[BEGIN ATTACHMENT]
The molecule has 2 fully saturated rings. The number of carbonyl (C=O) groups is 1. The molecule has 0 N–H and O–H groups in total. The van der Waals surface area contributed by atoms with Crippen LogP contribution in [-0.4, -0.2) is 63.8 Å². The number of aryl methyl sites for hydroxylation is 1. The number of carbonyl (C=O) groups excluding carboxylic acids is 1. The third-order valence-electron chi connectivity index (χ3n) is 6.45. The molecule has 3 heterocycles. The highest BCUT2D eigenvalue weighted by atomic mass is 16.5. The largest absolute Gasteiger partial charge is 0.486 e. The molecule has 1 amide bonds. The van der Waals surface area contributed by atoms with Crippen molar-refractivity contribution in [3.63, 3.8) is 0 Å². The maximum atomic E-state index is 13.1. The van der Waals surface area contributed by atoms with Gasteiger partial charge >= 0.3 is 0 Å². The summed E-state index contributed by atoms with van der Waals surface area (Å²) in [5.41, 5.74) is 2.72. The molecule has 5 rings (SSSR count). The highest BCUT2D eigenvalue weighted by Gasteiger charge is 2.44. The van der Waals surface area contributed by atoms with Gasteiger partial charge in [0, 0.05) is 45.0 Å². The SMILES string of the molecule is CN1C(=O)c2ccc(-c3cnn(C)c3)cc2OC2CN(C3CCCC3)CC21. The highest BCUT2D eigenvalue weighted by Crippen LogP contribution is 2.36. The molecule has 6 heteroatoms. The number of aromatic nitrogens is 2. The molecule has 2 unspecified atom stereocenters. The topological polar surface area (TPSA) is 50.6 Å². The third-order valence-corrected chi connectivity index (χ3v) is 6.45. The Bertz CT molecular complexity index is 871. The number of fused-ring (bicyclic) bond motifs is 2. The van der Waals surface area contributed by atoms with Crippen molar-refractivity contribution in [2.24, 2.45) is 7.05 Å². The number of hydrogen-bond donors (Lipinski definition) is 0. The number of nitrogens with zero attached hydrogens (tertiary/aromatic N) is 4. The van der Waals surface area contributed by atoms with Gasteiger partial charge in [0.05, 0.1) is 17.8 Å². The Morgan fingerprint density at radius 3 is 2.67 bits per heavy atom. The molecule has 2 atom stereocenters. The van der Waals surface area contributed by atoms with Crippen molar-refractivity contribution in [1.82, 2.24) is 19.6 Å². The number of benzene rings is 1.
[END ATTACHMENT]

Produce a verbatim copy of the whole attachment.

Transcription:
The molecule has 2 fully saturated rings. The number of carbonyl (C=O) groups is 1. The molecule has 0 N–H and O–H groups in total. The van der Waals surface area contributed by atoms with Crippen LogP contribution in [-0.4, -0.2) is 63.8 Å². The number of aryl methyl sites for hydroxylation is 1. The number of carbonyl (C=O) groups excluding carboxylic acids is 1. The third-order valence-electron chi connectivity index (χ3n) is 6.45. The molecule has 3 heterocycles. The highest BCUT2D eigenvalue weighted by atomic mass is 16.5. The largest absolute Gasteiger partial charge is 0.486 e. The molecule has 1 amide bonds. The van der Waals surface area contributed by atoms with Crippen molar-refractivity contribution in [3.63, 3.8) is 0 Å². The maximum atomic E-state index is 13.1. The van der Waals surface area contributed by atoms with Gasteiger partial charge >= 0.3 is 0 Å². The summed E-state index contributed by atoms with van der Waals surface area (Å²) in [5.41, 5.74) is 2.72. The molecule has 5 rings (SSSR count). The highest BCUT2D eigenvalue weighted by Gasteiger charge is 2.44. The van der Waals surface area contributed by atoms with Gasteiger partial charge in [0, 0.05) is 45.0 Å². The SMILES string of the molecule is CN1C(=O)c2ccc(-c3cnn(C)c3)cc2OC2CN(C3CCCC3)CC21. The highest BCUT2D eigenvalue weighted by Crippen LogP contribution is 2.36. The molecule has 6 heteroatoms. The number of aromatic nitrogens is 2. The molecule has 2 unspecified atom stereocenters. The topological polar surface area (TPSA) is 50.6 Å². The third-order valence-corrected chi connectivity index (χ3v) is 6.45. The Bertz CT molecular complexity index is 871. The number of fused-ring (bicyclic) bond motifs is 2. The van der Waals surface area contributed by atoms with Crippen molar-refractivity contribution in [2.24, 2.45) is 7.05 Å². The number of hydrogen-bond donors (Lipinski definition) is 0. The number of nitrogens with zero attached hydrogens (tertiary/aromatic N) is 4. The van der Waals surface area contributed by atoms with Gasteiger partial charge in [0.05, 0.1) is 17.8 Å². The Morgan fingerprint density at radius 3 is 2.67 bits per heavy atom. The molecule has 2 atom stereocenters. The van der Waals surface area contributed by atoms with Crippen molar-refractivity contribution in [1.82, 2.24) is 19.6 Å². The number of benzene rings is 1.